I'm making a c++ multiplayer game, and I'm trying to implement a server list, where everyone can host his own server. But I don't know how to start, I've google'd for a while and I didn't find anything about this. I tried to search for a master server specially designed to handle with the server list, so if I refresh it, it will ask the master how many servers it has, and tell the client the servers' informations, and I don't have any idea on how I could make it.

Could you just show me an example, or tell me how could I begin?

Any help is really appreciated.


Building a master server so people can host their own dedicated servers is not a hard task. Once you have setup a tcp/ip or udp server / client structure, you will need 2 basic things:

Heartbeat system: The idea of a heartbeat system is easy. A dedicated server hosted by players sends a heartbeat (just a packet with information) to the master server every x seconds, with basic information about the server (server ip, server port, server version, current amount of players, maximum amount of players, server-side variables such as game speed, game mode etc). The server will save this information in the server structure, for example a List of Server(class) objects.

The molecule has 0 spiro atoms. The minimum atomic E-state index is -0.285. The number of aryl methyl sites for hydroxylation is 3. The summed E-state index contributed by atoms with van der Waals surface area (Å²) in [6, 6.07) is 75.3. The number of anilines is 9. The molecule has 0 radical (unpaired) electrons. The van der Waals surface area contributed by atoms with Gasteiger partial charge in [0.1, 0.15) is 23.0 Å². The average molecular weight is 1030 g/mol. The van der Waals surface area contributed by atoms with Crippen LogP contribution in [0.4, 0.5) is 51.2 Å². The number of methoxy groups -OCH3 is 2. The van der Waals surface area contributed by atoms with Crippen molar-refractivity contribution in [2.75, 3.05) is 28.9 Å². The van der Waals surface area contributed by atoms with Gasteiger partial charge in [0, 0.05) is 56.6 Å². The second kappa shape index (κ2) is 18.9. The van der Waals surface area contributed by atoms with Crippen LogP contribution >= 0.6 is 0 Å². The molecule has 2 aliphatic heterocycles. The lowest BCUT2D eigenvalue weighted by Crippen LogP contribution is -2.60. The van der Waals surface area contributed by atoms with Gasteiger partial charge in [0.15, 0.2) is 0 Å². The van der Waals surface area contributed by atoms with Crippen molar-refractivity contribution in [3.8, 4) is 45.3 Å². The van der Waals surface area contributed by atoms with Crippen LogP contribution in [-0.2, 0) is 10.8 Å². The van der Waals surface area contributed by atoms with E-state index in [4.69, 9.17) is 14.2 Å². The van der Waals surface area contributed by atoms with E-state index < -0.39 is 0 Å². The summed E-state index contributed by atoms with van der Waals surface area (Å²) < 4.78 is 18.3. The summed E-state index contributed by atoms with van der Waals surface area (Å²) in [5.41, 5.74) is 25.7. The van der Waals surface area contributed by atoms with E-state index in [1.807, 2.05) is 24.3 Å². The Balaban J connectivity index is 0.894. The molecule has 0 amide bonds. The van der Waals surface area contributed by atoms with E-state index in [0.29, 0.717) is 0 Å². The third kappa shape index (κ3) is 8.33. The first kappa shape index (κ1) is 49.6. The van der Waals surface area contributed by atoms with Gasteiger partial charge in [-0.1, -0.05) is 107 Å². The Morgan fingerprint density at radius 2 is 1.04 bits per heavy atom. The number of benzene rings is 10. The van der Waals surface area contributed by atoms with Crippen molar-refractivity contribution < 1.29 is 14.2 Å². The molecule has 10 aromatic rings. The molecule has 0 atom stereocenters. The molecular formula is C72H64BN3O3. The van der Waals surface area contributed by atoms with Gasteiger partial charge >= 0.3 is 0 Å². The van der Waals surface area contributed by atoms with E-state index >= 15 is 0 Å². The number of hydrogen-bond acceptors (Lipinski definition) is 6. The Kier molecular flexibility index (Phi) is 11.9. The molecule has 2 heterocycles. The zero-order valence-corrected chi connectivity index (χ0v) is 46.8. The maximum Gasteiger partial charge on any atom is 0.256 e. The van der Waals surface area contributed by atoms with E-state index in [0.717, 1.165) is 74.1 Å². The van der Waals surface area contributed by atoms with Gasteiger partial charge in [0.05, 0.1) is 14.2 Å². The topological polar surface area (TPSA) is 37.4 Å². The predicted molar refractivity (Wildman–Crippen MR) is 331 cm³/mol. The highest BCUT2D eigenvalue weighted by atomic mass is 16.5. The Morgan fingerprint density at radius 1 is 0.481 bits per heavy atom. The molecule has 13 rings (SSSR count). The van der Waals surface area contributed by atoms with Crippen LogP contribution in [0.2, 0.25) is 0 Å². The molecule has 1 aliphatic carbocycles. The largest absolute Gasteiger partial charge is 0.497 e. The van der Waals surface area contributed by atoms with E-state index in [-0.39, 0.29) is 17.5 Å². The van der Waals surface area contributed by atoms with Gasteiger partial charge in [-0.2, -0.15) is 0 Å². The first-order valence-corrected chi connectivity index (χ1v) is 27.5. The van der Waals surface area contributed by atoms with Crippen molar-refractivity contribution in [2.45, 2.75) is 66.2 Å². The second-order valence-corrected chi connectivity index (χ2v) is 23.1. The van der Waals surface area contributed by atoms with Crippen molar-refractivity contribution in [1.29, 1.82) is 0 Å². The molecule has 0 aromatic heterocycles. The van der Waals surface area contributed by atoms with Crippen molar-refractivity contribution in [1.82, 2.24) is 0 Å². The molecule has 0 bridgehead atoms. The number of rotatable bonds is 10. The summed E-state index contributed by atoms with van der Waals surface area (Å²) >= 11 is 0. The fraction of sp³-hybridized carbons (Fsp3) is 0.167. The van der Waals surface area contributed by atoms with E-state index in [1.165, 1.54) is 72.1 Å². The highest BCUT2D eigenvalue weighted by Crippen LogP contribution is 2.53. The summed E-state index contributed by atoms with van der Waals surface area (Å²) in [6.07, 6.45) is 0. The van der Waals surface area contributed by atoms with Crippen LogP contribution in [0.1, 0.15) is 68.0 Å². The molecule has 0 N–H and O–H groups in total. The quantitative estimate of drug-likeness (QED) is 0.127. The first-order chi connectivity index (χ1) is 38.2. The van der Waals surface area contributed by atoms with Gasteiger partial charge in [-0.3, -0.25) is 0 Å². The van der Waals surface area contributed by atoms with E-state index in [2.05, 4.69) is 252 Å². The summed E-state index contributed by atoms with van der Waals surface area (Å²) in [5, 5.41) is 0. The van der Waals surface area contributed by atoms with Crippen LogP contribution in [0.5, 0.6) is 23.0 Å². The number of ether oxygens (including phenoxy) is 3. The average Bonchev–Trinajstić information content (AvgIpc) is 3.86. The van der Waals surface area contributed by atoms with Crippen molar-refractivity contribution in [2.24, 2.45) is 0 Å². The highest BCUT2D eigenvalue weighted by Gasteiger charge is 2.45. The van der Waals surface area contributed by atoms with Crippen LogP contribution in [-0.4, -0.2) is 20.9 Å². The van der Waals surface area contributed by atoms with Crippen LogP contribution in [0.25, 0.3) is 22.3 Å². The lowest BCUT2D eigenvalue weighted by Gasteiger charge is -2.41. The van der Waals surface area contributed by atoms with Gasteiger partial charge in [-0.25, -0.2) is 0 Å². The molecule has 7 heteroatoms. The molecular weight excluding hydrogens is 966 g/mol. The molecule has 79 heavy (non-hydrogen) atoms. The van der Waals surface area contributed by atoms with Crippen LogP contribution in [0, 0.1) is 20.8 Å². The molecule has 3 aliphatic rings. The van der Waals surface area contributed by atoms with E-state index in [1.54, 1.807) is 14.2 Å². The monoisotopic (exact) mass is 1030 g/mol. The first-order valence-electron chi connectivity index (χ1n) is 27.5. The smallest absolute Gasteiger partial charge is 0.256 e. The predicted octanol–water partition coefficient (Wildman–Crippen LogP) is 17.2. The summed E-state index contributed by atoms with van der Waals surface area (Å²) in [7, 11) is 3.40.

Request list of servers: Once a player opens the client, it will send a packet to the server containing a command to request the server list. The master server then sends back a serialized list of all the servers that have sent a heartbeat in the last x seconds. This way you always have a up-to date list of all the player-hosted servers.

Also you should have a timer which deletes servers from the master server which have not sent a heartbeat for for example a minute.

  • \$\begingroup\$ I have build one such "master server" in PHP that can be installed on basically any web server. It's open source: bitbucket.org/jcpmcdonald/matchmaker/wiki/Home If not for the code, for the ideas. \$\endgroup\$ – John McDonald Sep 5 '13 at 20:02
  • \$\begingroup\$ Yes, using a webserver is an option too. It's much simpler than the tcp/ip option, but the system will be alot more exposed to very easy hacks, simply because you don't have to be a professional hacker to visit a website. \$\endgroup\$ – Basaa Sep 5 '13 at 20:23
  • \$\begingroup\$ If you are satisfied with the answer, please accept the answer. (the check icon on the left of the answer) \$\endgroup\$ – Basaa Sep 5 '13 at 21:39

Unless you're intending your players to all share a LAN or VPN, trying to implement a purely peer to peer game is very difficult; there are just too many firewalls and other obstacles to transparent routing. Plan to keep a public server with a stable IP address as the hub for all communications, and make any idea of a private server a virtual entity mediated by that hub.


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